Here at the Beaver Dam we are huge fans of self expression! Helping people tell the world who they are is something we strive to do every day. While our go to tool to do this is the pin-back button, we wanted to put a spotlight on another form of expression we love: Tattoos. Showing your total, true and unique self comes in many different forms, from the buttons on your jacket to the ink on your body.
With National Tattoo Day just around the corner on July 17th, we wanted to take a moment and highlight some of our favorite local women and LGBTQ+ artists. A few we mentioned below have actually tattooed some of us Beavers so trust us when we say we’re big fans! We spoke to Julia Campione of Good Omen Tattoo, Esther Garcia of Butterfat Studios, and former beaver Carrie Vinarsky of Midwest Classic Tattoo.
How did you get into tattooing?
Julia: I got my first tattoo when I was 15 years old. I’ve always loved to draw and art has always been a big part of my identity. I was in my mid 20s when I was fortunate to meet the right people at the right time which helped to propel me towards seeking out a tattoo apprenticeship.
Esther: Someone in a tattoo shop told me I probably couldn't do it, so I had to prove them wrong.
Carrie: I've always been making creative things, and tinkering with tools and materials. I studied printmaking and art in college and got tattoos as soon as I was 18, and knew I wanted to be covered in them, but it took till I was 30 to know it's what I wanted to be doing. I started drawing my own tattoos, realized it was the only thing it made sense to do based on my values and who I am, dedicated myself to reading and learning, got more tattoos and eventually started making tattoos. Eventually I made some friends that were also making tattoos and it kept building from there. I gave myself five years to find my way into a professional shop, and I did, friends helped me.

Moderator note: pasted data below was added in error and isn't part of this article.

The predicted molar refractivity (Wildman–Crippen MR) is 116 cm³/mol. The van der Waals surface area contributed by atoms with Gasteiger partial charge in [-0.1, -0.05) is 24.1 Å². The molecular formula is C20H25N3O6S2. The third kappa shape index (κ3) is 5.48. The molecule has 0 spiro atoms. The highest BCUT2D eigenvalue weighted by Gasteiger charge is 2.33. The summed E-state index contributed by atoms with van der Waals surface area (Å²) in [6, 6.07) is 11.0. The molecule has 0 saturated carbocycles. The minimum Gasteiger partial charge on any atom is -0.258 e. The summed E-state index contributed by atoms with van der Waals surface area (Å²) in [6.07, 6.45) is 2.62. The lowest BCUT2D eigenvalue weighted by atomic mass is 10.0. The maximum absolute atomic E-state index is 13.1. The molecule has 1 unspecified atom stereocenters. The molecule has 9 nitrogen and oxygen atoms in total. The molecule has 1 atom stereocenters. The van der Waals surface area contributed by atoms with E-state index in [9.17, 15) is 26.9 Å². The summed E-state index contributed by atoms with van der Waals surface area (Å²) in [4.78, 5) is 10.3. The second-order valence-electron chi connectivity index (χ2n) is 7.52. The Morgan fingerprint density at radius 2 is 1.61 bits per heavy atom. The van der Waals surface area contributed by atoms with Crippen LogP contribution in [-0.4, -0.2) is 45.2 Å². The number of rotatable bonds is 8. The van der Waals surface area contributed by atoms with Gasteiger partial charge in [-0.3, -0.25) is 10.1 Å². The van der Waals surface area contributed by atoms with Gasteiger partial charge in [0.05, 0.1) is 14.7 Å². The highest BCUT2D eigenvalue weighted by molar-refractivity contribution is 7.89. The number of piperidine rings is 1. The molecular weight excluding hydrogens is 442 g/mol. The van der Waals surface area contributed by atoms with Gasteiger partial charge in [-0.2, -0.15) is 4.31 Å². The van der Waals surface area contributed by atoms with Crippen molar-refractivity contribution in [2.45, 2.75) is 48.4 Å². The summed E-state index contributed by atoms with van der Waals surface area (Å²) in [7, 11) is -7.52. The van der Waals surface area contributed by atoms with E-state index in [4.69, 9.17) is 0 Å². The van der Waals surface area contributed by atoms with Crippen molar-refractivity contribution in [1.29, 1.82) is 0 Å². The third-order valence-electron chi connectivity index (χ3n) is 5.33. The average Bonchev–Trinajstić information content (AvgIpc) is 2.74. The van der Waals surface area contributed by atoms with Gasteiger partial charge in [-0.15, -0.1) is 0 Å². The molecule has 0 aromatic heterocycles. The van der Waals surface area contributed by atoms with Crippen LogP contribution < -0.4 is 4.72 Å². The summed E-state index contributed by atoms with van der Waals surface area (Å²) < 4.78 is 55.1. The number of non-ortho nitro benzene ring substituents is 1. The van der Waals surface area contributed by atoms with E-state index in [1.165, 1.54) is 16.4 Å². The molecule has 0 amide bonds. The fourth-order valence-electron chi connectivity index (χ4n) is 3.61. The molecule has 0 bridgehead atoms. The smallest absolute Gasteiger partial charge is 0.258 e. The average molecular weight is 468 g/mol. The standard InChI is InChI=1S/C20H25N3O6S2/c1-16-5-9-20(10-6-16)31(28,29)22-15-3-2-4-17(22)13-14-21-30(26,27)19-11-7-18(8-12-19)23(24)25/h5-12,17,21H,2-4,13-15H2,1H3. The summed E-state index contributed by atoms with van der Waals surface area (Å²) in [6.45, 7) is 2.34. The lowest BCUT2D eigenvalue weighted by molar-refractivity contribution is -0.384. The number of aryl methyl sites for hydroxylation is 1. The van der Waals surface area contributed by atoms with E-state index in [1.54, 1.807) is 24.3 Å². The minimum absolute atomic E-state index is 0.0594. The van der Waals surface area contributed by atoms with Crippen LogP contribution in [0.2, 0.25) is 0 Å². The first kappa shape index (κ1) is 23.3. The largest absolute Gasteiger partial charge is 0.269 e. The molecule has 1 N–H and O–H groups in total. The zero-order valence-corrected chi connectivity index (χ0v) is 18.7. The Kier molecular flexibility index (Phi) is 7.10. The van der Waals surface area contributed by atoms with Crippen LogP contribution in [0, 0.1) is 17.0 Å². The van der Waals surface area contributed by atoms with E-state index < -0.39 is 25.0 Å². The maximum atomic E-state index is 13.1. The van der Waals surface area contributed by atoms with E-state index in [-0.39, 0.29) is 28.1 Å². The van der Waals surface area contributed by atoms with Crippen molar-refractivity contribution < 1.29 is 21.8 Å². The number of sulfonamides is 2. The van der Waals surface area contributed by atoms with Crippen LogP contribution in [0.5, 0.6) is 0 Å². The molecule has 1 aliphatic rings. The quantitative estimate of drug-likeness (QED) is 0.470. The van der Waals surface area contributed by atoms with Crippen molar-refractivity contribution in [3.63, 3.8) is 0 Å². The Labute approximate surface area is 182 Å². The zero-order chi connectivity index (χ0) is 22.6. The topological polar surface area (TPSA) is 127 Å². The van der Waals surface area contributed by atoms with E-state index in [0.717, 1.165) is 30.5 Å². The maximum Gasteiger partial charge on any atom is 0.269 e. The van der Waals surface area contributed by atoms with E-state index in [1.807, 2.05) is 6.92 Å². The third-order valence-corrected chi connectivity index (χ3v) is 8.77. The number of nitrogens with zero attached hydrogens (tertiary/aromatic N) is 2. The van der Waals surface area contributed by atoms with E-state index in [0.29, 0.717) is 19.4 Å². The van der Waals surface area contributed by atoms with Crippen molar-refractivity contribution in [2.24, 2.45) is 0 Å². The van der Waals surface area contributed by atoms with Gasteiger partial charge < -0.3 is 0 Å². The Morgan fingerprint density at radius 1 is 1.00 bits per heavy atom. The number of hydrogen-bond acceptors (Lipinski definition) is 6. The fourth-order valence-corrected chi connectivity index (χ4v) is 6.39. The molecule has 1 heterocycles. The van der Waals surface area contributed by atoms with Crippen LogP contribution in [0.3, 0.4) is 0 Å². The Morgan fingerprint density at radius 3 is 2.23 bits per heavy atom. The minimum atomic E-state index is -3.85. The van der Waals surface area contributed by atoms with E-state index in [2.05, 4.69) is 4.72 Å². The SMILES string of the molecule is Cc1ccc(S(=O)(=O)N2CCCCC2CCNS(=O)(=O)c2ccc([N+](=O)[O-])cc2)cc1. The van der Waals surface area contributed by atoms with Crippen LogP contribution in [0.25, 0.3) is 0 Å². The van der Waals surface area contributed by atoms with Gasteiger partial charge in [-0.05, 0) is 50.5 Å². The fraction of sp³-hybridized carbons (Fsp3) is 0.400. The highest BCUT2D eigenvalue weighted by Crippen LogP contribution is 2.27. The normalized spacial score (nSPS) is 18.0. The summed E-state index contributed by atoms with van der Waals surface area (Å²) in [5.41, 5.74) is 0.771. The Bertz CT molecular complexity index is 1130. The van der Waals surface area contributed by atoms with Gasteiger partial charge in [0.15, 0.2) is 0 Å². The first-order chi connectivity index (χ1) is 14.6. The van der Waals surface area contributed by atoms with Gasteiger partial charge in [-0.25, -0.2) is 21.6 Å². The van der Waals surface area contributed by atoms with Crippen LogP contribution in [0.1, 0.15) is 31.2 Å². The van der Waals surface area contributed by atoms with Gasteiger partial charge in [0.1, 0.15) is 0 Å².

Can you share a little bit more about the inspiration and influences behind your tattoo design aesthetic?
Julia: I’m highly influenced by all of the traditional tattoo legends who pioneered legible designs with solid outlines and bold colors that will stand the test of time. My biggest influence from tattoo history would have to be Tony Polito. There are so many amazing tattooers presently in Chicago whose work I have followed before I was even tattooing myself. I’m most highly influenced by the talented crew I get to work alongside at Good Omen Tattoo; Michelle Wanhala, Isa Verri and Katie Rose. Each of us has a different approach to tattooing but I think we all feed off of each other creatively.
Esther: I draw inspiration mostly from preexisting art works- I am mostly a reference based artist, I don't often make my own drawings for tattoos- but I do spend many hours searching for the right reference, and then adjusting and reorganizing a piece to suit the body. For example, I recently started a still life piece based on the work of a Dutch Golden Age painter- I have drawn fragments from about a dozen different paintings by the same artist, and am collaging them together with a consistent light source. I have so many layers, it's really laborious, and that's even before the tattooing starts.
Carrie: I'm into bold simple work because it looks great on the human form, will last well, and resonates on a very basic human level for me. I love folk art of almost all cultures, and historical archetypes of tattooing in this country and the folk nature of tattooing from the origins of known tattooing to current day "outside" practices.
What do you like about tattoos and tattooing the most?
Julia: Tattoos are magic. They have the power to change the way we feel about ourselves. It gives the person getting the tattoo the power to take control of their self perception and it’s truly an honor to partake in this process!
Esther: I enjoy the challenge of replicating other art techniques in a tattoo, and learning to create painterly effects. Sharing the thrill of changing the appearance and flow of a body part with a client is pretty great too.